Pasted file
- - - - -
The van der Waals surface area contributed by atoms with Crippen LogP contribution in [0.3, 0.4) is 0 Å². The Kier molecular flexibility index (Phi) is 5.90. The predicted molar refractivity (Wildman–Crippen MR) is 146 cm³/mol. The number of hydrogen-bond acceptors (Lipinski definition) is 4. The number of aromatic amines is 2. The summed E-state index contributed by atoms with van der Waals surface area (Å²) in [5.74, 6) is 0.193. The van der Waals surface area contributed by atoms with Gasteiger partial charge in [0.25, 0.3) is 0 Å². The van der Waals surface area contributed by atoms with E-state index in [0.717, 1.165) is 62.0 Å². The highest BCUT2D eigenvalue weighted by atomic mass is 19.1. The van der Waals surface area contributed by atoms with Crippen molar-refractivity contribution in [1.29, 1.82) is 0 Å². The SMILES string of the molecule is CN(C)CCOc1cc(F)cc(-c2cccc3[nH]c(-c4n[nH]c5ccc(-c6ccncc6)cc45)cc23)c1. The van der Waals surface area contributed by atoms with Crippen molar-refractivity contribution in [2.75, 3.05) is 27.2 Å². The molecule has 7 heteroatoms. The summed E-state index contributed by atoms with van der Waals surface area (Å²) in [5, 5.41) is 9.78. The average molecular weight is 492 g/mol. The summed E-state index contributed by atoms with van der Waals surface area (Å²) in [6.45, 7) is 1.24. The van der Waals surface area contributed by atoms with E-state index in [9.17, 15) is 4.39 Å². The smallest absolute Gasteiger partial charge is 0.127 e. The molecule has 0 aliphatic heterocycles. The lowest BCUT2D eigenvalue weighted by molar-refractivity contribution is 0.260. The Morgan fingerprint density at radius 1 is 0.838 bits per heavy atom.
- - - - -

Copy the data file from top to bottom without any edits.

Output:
The van der Waals surface area contributed by atoms with Crippen LogP contribution in [0.3, 0.4) is 0 Å². The Kier molecular flexibility index (Phi) is 5.90. The predicted molar refractivity (Wildman–Crippen MR) is 146 cm³/mol. The number of hydrogen-bond acceptors (Lipinski definition) is 4. The number of aromatic amines is 2. The summed E-state index contributed by atoms with van der Waals surface area (Å²) in [5.74, 6) is 0.193. The van der Waals surface area contributed by atoms with Gasteiger partial charge in [0.25, 0.3) is 0 Å². The van der Waals surface area contributed by atoms with E-state index in [0.717, 1.165) is 62.0 Å². The highest BCUT2D eigenvalue weighted by atomic mass is 19.1. The van der Waals surface area contributed by atoms with Crippen molar-refractivity contribution in [1.29, 1.82) is 0 Å². The SMILES string of the molecule is CN(C)CCOc1cc(F)cc(-c2cccc3[nH]c(-c4n[nH]c5ccc(-c6ccncc6)cc45)cc23)c1. The van der Waals surface area contributed by atoms with Crippen molar-refractivity contribution in [2.75, 3.05) is 27.2 Å². The molecule has 7 heteroatoms. The summed E-state index contributed by atoms with van der Waals surface area (Å²) in [5, 5.41) is 9.78. The average molecular weight is 492 g/mol. The summed E-state index contributed by atoms with van der Waals surface area (Å²) in [6.45, 7) is 1.24. The van der Waals surface area contributed by atoms with E-state index in [9.17, 15) is 4.39 Å². The smallest absolute Gasteiger partial charge is 0.127 e. The molecule has 0 aliphatic heterocycles. The lowest BCUT2D eigenvalue weighted by molar-refractivity contribution is 0.260. The Morgan fingerprint density at radius 1 is 0.838 bits per heavy atom.